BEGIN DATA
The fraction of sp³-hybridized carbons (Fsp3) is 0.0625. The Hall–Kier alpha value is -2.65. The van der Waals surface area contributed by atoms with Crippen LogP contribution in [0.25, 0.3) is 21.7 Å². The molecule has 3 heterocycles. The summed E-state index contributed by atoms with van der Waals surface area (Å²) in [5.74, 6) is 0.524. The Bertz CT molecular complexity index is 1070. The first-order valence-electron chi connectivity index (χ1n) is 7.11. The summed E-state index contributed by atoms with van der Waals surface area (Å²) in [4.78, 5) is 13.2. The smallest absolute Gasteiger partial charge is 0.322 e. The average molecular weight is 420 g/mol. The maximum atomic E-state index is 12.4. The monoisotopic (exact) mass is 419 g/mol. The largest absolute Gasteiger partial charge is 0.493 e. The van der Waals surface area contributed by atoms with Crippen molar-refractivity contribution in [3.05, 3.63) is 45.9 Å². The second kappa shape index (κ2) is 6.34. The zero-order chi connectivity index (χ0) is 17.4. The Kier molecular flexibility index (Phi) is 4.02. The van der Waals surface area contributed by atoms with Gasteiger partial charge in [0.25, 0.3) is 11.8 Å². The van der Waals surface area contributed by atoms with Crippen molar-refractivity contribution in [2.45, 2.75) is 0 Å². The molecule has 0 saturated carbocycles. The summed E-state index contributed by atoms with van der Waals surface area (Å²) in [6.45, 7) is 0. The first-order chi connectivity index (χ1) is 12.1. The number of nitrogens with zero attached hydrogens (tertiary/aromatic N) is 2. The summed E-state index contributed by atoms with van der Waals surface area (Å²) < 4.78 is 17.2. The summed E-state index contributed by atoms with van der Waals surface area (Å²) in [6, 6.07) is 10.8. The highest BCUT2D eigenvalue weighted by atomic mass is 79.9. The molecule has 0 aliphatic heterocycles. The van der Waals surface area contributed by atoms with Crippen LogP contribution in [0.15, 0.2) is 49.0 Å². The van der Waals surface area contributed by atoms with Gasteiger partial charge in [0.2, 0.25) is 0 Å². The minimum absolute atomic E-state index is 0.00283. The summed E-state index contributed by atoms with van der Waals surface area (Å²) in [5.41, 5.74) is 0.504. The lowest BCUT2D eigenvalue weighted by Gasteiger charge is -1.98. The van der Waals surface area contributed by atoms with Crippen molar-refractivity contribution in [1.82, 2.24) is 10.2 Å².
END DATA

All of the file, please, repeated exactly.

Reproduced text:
The fraction of sp³-hybridized carbons (Fsp3) is 0.0625. The Hall–Kier alpha value is -2.65. The van der Waals surface area contributed by atoms with Crippen LogP contribution in [0.25, 0.3) is 21.7 Å². The molecule has 3 heterocycles. The summed E-state index contributed by atoms with van der Waals surface area (Å²) in [5.74, 6) is 0.524. The Bertz CT molecular complexity index is 1070. The first-order valence-electron chi connectivity index (χ1n) is 7.11. The summed E-state index contributed by atoms with van der Waals surface area (Å²) in [4.78, 5) is 13.2. The smallest absolute Gasteiger partial charge is 0.322 e. The average molecular weight is 420 g/mol. The maximum atomic E-state index is 12.4. The monoisotopic (exact) mass is 419 g/mol. The largest absolute Gasteiger partial charge is 0.493 e. The van der Waals surface area contributed by atoms with Crippen molar-refractivity contribution in [3.05, 3.63) is 45.9 Å². The second kappa shape index (κ2) is 6.34. The zero-order chi connectivity index (χ0) is 17.4. The Kier molecular flexibility index (Phi) is 4.02. The van der Waals surface area contributed by atoms with Gasteiger partial charge in [0.25, 0.3) is 11.8 Å². The van der Waals surface area contributed by atoms with Crippen molar-refractivity contribution in [2.45, 2.75) is 0 Å². The molecule has 0 saturated carbocycles. The summed E-state index contributed by atoms with van der Waals surface area (Å²) in [6.45, 7) is 0. The first-order chi connectivity index (χ1) is 12.1. The number of nitrogens with zero attached hydrogens (tertiary/aromatic N) is 2. The summed E-state index contributed by atoms with van der Waals surface area (Å²) < 4.78 is 17.2. The summed E-state index contributed by atoms with van der Waals surface area (Å²) in [6, 6.07) is 10.8. The highest BCUT2D eigenvalue weighted by atomic mass is 79.9. The molecule has 0 aliphatic heterocycles. The van der Waals surface area contributed by atoms with Crippen LogP contribution in [0.15, 0.2) is 49.0 Å². The van der Waals surface area contributed by atoms with Gasteiger partial charge in [0.2, 0.25) is 0 Å². The minimum absolute atomic E-state index is 0.00283. The summed E-state index contributed by atoms with van der Waals surface area (Å²) in [5.41, 5.74) is 0.504. The lowest BCUT2D eigenvalue weighted by Gasteiger charge is -1.98. The van der Waals surface area contributed by atoms with Crippen molar-refractivity contribution in [1.82, 2.24) is 10.2 Å².